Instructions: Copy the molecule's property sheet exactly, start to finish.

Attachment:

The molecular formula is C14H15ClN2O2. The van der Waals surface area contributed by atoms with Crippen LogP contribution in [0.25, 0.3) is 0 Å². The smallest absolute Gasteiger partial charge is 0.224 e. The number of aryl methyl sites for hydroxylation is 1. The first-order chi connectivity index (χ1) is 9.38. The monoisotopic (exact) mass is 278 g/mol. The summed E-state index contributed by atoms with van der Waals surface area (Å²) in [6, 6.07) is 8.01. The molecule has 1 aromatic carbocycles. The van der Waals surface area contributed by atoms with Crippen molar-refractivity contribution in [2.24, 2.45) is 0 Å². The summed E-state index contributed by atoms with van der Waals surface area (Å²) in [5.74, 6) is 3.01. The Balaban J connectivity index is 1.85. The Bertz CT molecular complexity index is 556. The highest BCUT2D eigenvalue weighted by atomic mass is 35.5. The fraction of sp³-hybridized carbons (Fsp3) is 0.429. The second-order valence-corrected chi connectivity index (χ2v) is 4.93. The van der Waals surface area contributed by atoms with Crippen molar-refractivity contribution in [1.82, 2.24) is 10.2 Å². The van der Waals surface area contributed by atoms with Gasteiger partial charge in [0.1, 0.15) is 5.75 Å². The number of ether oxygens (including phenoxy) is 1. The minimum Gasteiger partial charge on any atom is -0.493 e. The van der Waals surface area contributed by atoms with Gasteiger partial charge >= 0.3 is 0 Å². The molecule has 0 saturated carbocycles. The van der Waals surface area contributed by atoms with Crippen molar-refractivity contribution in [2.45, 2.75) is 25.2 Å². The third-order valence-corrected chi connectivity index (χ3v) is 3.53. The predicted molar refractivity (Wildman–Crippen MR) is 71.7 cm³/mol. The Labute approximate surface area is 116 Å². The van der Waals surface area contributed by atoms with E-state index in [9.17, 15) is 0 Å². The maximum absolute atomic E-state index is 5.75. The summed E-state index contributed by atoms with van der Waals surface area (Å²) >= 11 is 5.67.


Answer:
The molecular formula is C14H15ClN2O2. The van der Waals surface area contributed by atoms with Crippen LogP contribution in [0.25, 0.3) is 0 Å². The smallest absolute Gasteiger partial charge is 0.224 e. The number of aryl methyl sites for hydroxylation is 1. The first-order chi connectivity index (χ1) is 9.38. The monoisotopic (exact) mass is 278 g/mol. The summed E-state index contributed by atoms with van der Waals surface area (Å²) in [6, 6.07) is 8.01. The molecule has 1 aromatic carbocycles. The van der Waals surface area contributed by atoms with Crippen molar-refractivity contribution in [2.24, 2.45) is 0 Å². The summed E-state index contributed by atoms with van der Waals surface area (Å²) in [5.74, 6) is 3.01. The Balaban J connectivity index is 1.85. The Bertz CT molecular complexity index is 556. The highest BCUT2D eigenvalue weighted by atomic mass is 35.5. The fraction of sp³-hybridized carbons (Fsp3) is 0.429. The second-order valence-corrected chi connectivity index (χ2v) is 4.93. The van der Waals surface area contributed by atoms with Crippen molar-refractivity contribution in [1.82, 2.24) is 10.2 Å². The van der Waals surface area contributed by atoms with Gasteiger partial charge in [0.1, 0.15) is 5.75 Å². The number of ether oxygens (including phenoxy) is 1. The minimum Gasteiger partial charge on any atom is -0.493 e. The van der Waals surface area contributed by atoms with Gasteiger partial charge >= 0.3 is 0 Å². The molecule has 0 saturated carbocycles. The van der Waals surface area contributed by atoms with Crippen molar-refractivity contribution in [2.45, 2.75) is 25.2 Å². The third-order valence-corrected chi connectivity index (χ3v) is 3.53. The predicted molar refractivity (Wildman–Crippen MR) is 71.7 cm³/mol. The Labute approximate surface area is 116 Å². The van der Waals surface area contributed by atoms with E-state index in [9.17, 15) is 0 Å². The maximum absolute atomic E-state index is 5.75. The summed E-state index contributed by atoms with van der Waals surface area (Å²) >= 11 is 5.67.